NEWS - Wednesday, January 26, 2005

(RUMOR) - PS3 To Have More Power Than Xbox2?

An Electronic Arts executive has indicated that Sony's PS3 will have more processing horsepower than Microsoft's Xbox 2.
Speaking to BBC News Rory Armes, European studio general manager for EA, said, "The rumours are that PlayStation 3 will have a little more under the hood than Xbox 2."
Armes revealed that EA development teams were already in possession of Xbox 2 dev kits but not Sony PS3 or Nintendo Revolution kits, lending credence to reports that Xbox 2 will hit shelves possibly before the end of 2005, and certainly before PS3 and Revolution.
He added that final technical specs for all three consoles have not yet been confirmed, making early development "a horrendous effort in the first year."
Nonetheless, Armes seems confident that PS3 is set to outperform Xbox 2. "We know maybe what PS3 will do, but we can only guess. Microsoft is obviously a software company first and foremost, while Sony has more experience in hardware. I think Sony will be able to push a little more into a box at cost."
The PS3 will use Sony's newly developed Cell chip technology, which has been developed in partnership with Toshiba and IBM. Early estimates put the chip's speed at 4.6 Ghz but the confirmed technical specs of the chip are expected to be unveiled at the International Solid State Circuits Conference in San Francisco next month.
Other than talk of using Xbox 2 as a home entertainment hub, some vague suggestions of dual processing and something called 'procedural synthesis', and the possibility of Xbox 2 coming in three versions (get the full, in-depth and scarily detailed rundown (here), Microsoft have stayed mum about the console's processing power. It's expected to be unveiled at E3 in May.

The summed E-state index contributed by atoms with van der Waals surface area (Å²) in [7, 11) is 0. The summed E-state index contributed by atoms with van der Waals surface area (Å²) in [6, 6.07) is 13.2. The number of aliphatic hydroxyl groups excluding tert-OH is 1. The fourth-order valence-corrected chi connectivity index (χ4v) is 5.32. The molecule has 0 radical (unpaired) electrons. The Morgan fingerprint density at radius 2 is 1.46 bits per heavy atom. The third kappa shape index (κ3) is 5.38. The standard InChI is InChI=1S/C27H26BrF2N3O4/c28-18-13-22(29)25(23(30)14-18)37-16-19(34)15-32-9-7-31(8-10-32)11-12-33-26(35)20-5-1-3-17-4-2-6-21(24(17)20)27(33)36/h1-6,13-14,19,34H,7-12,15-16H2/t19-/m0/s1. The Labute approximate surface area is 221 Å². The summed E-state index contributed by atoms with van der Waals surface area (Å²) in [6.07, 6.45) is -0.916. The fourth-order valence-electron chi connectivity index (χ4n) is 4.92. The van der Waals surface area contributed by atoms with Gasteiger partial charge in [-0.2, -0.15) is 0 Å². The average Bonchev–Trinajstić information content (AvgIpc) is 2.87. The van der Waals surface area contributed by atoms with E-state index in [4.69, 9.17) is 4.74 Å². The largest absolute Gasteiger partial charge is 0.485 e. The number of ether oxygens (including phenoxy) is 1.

Similarly, Nintendo's Revolution has been the subject of rampant rumours (catch up here) but no official announcements have been made. It is also expected to be unveiled at E3.
Meanwhile, other developers have discussed what the next-gen consoles could hold for gaming with the BBC. Gary Dunn, development director at Codemasters, said, "We are working on new libraries of effects. We want to increase that level of immersion and realism in gaming to people can lose themselves in a game."
Simon Gardner, president of Climax's Action Studio, agrees: "It's definitely an exciting time. We want to give more freedom to the player. We want to give players an emotional connection to the characters they play. The environments will be much more believable and dramatic, growing and changing as you play.
Gardner expects game visuals to become far more akin to movies, a view which Gerhard Florin, head of EA Europe, echoes: "The PS3 will provide graphics indistinguishable from movies."
While this is a claim we've heard since the birth of videogames, it certainly appears that we're closer to the holy grail of the truly cinematic videogame than ever before.
Florin also has interesting plans for the way in which the next-gen consoles will be broadband ready, citing online game distribution as an important feature in the future of the industry. "A gamer could buy a starter disc for 10 Euros. When he goes home he goes online and he could buy AI and levels as you go. It's much smarter if you can get levels as you go."
It's an interesting idea and one that may win many fans amongst gamers annoyed at having to splash out big bucks on games. We'd be surprised if it happened, though - this kind of content on demand system would only work if the game was good enough to keep players interested, thus keeping them buying new levels and so on. We all know that an awful lot of games really aren't that good, and therefore it's unlikely publishers would want to damage their profit margins with unreliable content uptake.
Armes thinks the important thing is not to worry about the technology so much, but to concentrate on the game itself. "In some ways we are trying to forget about the hardware and go in the opposite direction," he said. "What we have to do as a company is start ignoring the technology and learning our craft in telling stories."


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